It’s a developing country and so it’s not uncommon for many places to have manual flushing toilets that require a bowl or water tipping down them and some are squat toilets too.
Also if you are going on any kind of tour outside of the cities, there will likely only be ‘banos natural’ available.
7. Road safety is poor
Bolivia’s road safety record isn’t great. There are two reasons for this; road networks are poorly maintained and drink driving is prevalent.
We met someone who’d had to take over driving of the jeep on a tour he was on because the driver was extremely inebriated and subsequently proceeded to pass out in the passenger seat!
So just be careful when you are booking tours and trips, thoroughly research the reputation of the company you are using and try to travel during the day between places. Visibility is better and drivers are also less tired.
As a general rule the mini-vans are safer than the big buses as they have better traction on the roads. Also don’t be afraid to question the condition of your driver and if in doubt don’t board, your safety is worth more than losing £8.
In La Paz there is a particular road user issue but this is due to gridlocked traffic.
Taxis and trufis (mini-vans with touts leaning out the door working as communal taxis) stand bumper to bumper, horns blaring all day long.
Your best way to get around in La Paz is either walk or use the cable cars.
They have awesome views too.
8. Strikes are disruptive and common
Either through acts of protest or as a directive from the government, strikes and shut downs are common and disruptive in Bolivia, particularly in the capital of La Paz.
Whilst we were there we witnessed a national election and not only was the consumption of alcohol prohibited, so was use of transport. This meant that for two days leading up to the election day and for that day we could neither leave La Paz or purchase a ticket to leave for when the strike was over.
Everything was in complete shutdown, it was like a ghost town with pockets of activity only around polling stations. But hostels with western tourists usually get away with the restrictions and so you can likely still buy a drink where you are staying.
If transport is stopped because of a protest it affects travellers in the form of how long it can take buses to get in and out of the basin city of La Paz, as roadblocks are formed on the perimeter lips of the city.
Be sure to check foreign travel advice but if it happens whilst you are there just accept you have been unlucky and know that it will pass in a few days.
It is very unlikely to affect flights out of Bolivia; however beware you may struggle getting to the airport.
9. Beware of police scams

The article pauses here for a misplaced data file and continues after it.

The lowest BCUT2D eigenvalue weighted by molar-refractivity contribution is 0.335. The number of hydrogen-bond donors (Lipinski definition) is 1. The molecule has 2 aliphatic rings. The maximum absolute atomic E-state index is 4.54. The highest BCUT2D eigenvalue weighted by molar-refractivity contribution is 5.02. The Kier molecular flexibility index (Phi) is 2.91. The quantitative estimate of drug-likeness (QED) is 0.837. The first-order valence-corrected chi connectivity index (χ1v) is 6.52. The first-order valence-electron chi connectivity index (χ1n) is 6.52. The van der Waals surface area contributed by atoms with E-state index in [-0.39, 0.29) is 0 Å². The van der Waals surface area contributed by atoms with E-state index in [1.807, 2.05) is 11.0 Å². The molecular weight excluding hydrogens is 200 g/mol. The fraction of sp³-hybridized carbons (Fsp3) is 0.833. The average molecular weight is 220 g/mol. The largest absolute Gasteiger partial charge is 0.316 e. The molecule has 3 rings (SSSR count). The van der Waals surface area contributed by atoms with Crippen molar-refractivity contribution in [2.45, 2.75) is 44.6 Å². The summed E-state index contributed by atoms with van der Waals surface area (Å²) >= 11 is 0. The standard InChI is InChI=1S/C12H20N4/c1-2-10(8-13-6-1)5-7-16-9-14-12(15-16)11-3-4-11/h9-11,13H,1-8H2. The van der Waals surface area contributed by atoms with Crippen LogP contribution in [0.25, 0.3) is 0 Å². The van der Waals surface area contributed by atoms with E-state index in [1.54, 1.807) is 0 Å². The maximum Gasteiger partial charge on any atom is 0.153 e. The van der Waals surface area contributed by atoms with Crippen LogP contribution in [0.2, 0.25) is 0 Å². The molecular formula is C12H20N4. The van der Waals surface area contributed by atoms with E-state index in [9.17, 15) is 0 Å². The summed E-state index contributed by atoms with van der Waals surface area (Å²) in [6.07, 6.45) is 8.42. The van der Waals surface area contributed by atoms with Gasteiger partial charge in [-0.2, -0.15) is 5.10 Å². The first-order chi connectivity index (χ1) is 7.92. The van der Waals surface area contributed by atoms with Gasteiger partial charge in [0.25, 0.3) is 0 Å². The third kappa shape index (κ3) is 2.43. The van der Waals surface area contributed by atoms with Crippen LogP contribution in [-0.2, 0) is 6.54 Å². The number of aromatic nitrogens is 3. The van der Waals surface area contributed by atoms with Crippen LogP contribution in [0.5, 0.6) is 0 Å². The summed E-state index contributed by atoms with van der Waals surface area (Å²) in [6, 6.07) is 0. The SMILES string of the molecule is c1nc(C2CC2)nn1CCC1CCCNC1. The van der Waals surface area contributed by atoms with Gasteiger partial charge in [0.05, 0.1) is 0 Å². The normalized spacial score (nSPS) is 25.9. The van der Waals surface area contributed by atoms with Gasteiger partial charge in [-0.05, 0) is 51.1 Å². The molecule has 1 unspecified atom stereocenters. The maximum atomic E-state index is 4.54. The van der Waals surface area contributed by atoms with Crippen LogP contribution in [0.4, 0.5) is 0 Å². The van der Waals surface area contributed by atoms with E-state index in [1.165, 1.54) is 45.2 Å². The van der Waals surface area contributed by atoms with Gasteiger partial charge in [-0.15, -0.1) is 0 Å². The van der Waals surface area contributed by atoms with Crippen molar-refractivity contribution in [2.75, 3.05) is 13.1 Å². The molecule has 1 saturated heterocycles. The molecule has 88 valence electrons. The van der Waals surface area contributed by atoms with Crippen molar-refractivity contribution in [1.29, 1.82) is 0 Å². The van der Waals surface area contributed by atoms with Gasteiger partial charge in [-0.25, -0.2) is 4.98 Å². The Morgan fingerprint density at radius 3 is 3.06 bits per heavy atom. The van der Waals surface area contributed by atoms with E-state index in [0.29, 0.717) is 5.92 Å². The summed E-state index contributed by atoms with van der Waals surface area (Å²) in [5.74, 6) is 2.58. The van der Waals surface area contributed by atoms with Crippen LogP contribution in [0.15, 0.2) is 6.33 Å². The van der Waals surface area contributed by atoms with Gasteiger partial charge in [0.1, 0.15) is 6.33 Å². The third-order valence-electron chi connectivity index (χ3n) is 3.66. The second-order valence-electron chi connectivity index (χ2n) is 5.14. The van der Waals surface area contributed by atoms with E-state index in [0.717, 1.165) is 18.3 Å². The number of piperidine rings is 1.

Here’s the thing, in Bolivia you can openly buy fake police uniforms on the market and tourists are an easy target for fake police scams.
It goes like this – a ‘police officer’ will approach you and ask to see your passport, you dutifully hand it over thinking you are doing the right thing and they leg it. With your passport.
Another scam is a ‘police officer’ will ask you to accompany him to the station only for an ‘unmarked police car’ to pull up – do not get in this, the aim is to isolate and rob you.
We never experienced or heard of anyone being targeted in this way whilst we were in Bolivia but as a precaution we always left our passports in a safe at the hostel and just took photocopies out with us.
If it does happen the advice is to either hand over a photocopy, just walk off and get back to your hostel as quick as you can or demand to speak to your embassy.
Petty theft is not uncommon in Bolivia, it’s a poor country, but as with anywhere unfamiliar to you don’t walk around flashing your camera about or with lots of valuables on you.
10. Bolivia has a peculiar culture
This is one of the reasons that Bolivia is so endearing to visit. Many indigenous women still wear traditional dress in the form of a ‘pollera’ skirt and bowler hat, be wary when trying to capture a snap though as many shy away from camera believing that photographs steal a part of your soul.
Shoe shiners in the street conceal their identities by wearing balaclavas which can appear rather sinister to a first time visitor.
It is also custom to pour the first drop of your drink on the floor as an offering to ‘Pacha Mama’ (Mother Earth).
Further eccentricities can be found in the witches market where dried llama foetuses are sold to be buried under houses for good luck.
The dried llama foetuses.
So if you planning a trip to South America, these 10 interesting facts about Bolivia should help you be prepared for what’s to come.
Be sure not to miss out on this crazy, fascinating country, it was an unexpected highlight of our travels through the continent and we can’t wait to go back one day and explore more of it.
If you have any questions about travelling in Bolivia that I haven’t answered here or you want some help or suggestions for planning a trip please get in touch!